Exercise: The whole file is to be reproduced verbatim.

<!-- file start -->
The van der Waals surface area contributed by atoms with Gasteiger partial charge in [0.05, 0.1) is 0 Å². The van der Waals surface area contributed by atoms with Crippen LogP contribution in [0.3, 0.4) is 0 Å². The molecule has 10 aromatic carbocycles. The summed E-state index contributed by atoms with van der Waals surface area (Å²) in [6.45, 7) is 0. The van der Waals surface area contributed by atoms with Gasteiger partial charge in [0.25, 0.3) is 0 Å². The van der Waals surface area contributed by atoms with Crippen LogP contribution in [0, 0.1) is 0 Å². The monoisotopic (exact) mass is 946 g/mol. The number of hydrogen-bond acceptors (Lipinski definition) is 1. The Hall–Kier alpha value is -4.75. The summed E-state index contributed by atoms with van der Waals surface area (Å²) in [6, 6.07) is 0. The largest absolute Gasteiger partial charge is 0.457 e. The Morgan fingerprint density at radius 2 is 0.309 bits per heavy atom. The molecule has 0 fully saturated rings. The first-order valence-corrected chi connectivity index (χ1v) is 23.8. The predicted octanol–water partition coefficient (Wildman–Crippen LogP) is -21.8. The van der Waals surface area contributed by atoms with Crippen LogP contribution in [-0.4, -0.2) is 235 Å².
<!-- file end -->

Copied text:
The van der Waals surface area contributed by atoms with Gasteiger partial charge in [0.05, 0.1) is 0 Å². The van der Waals surface area contributed by atoms with Crippen LogP contribution in [0.3, 0.4) is 0 Å². The molecule has 10 aromatic carbocycles. The summed E-state index contributed by atoms with van der Waals surface area (Å²) in [6.45, 7) is 0. The van der Waals surface area contributed by atoms with Gasteiger partial charge in [0.25, 0.3) is 0 Å². The van der Waals surface area contributed by atoms with Crippen LogP contribution in [0, 0.1) is 0 Å². The monoisotopic (exact) mass is 946 g/mol. The number of hydrogen-bond acceptors (Lipinski definition) is 1. The Hall–Kier alpha value is -4.75. The summed E-state index contributed by atoms with van der Waals surface area (Å²) in [6, 6.07) is 0. The largest absolute Gasteiger partial charge is 0.457 e. The Morgan fingerprint density at radius 2 is 0.309 bits per heavy atom. The molecule has 0 fully saturated rings. The first-order valence-corrected chi connectivity index (χ1v) is 23.8. The predicted octanol–water partition coefficient (Wildman–Crippen LogP) is -21.8. The van der Waals surface area contributed by atoms with Crippen LogP contribution in [-0.4, -0.2) is 235 Å².